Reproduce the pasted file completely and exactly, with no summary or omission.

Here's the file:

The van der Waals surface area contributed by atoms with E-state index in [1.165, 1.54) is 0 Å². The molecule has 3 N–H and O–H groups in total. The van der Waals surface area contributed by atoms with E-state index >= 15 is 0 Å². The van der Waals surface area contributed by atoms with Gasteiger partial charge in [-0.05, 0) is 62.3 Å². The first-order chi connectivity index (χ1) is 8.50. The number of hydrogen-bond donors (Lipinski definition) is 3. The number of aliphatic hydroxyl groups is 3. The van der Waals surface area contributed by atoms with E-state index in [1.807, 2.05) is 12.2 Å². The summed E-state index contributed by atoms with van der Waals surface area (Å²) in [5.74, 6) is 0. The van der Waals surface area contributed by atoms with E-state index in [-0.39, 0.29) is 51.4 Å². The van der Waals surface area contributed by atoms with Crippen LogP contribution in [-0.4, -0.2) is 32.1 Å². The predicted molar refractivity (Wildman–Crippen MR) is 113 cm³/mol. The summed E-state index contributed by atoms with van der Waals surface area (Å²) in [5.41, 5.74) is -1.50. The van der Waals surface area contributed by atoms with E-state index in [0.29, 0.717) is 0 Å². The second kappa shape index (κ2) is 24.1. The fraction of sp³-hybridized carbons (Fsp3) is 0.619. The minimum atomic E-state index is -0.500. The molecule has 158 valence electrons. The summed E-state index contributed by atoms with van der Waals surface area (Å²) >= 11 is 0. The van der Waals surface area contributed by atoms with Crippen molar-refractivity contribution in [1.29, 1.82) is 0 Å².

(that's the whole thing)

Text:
The van der Waals surface area contributed by atoms with E-state index in [1.165, 1.54) is 0 Å². The molecule has 3 N–H and O–H groups in total. The van der Waals surface area contributed by atoms with E-state index >= 15 is 0 Å². The van der Waals surface area contributed by atoms with Gasteiger partial charge in [-0.05, 0) is 62.3 Å². The first-order chi connectivity index (χ1) is 8.50. The number of hydrogen-bond donors (Lipinski definition) is 3. The number of aliphatic hydroxyl groups is 3. The van der Waals surface area contributed by atoms with E-state index in [1.807, 2.05) is 12.2 Å². The summed E-state index contributed by atoms with van der Waals surface area (Å²) in [5.74, 6) is 0. The van der Waals surface area contributed by atoms with E-state index in [-0.39, 0.29) is 51.4 Å². The van der Waals surface area contributed by atoms with Crippen LogP contribution in [-0.4, -0.2) is 32.1 Å². The predicted molar refractivity (Wildman–Crippen MR) is 113 cm³/mol. The summed E-state index contributed by atoms with van der Waals surface area (Å²) in [5.41, 5.74) is -1.50. The van der Waals surface area contributed by atoms with E-state index in [0.29, 0.717) is 0 Å². The second kappa shape index (κ2) is 24.1. The fraction of sp³-hybridized carbons (Fsp3) is 0.619. The minimum atomic E-state index is -0.500. The molecule has 158 valence electrons. The summed E-state index contributed by atoms with van der Waals surface area (Å²) >= 11 is 0. The van der Waals surface area contributed by atoms with Crippen molar-refractivity contribution in [1.29, 1.82) is 0 Å².